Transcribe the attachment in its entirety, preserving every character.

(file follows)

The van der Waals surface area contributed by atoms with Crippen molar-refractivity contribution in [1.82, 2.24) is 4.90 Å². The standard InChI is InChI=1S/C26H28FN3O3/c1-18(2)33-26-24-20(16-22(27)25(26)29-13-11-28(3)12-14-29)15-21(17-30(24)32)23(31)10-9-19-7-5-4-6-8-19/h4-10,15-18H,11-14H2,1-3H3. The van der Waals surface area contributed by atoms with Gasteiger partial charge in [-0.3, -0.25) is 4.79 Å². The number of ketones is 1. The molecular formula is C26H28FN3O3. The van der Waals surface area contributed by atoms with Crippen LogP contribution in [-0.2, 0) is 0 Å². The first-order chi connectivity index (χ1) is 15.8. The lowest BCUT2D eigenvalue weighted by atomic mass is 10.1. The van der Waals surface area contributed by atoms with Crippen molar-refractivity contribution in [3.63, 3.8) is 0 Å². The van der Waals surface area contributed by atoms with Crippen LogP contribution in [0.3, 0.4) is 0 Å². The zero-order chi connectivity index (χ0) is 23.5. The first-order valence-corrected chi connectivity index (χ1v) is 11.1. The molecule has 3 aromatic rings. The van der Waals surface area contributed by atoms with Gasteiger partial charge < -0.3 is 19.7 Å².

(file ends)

The van der Waals surface area contributed by atoms with Crippen molar-refractivity contribution in [1.82, 2.24) is 4.90 Å². The standard InChI is InChI=1S/C26H28FN3O3/c1-18(2)33-26-24-20(16-22(27)25(26)29-13-11-28(3)12-14-29)15-21(17-30(24)32)23(31)10-9-19-7-5-4-6-8-19/h4-10,15-18H,11-14H2,1-3H3. The van der Waals surface area contributed by atoms with Gasteiger partial charge in [-0.3, -0.25) is 4.79 Å². The number of ketones is 1. The molecular formula is C26H28FN3O3. The van der Waals surface area contributed by atoms with Crippen LogP contribution in [-0.2, 0) is 0 Å². The first-order chi connectivity index (χ1) is 15.8. The lowest BCUT2D eigenvalue weighted by atomic mass is 10.1. The van der Waals surface area contributed by atoms with Crippen molar-refractivity contribution in [3.63, 3.8) is 0 Å². The van der Waals surface area contributed by atoms with Crippen LogP contribution in [0.3, 0.4) is 0 Å². The zero-order chi connectivity index (χ0) is 23.5. The first-order valence-corrected chi connectivity index (χ1v) is 11.1. The molecule has 3 aromatic rings. The van der Waals surface area contributed by atoms with Gasteiger partial charge < -0.3 is 19.7 Å².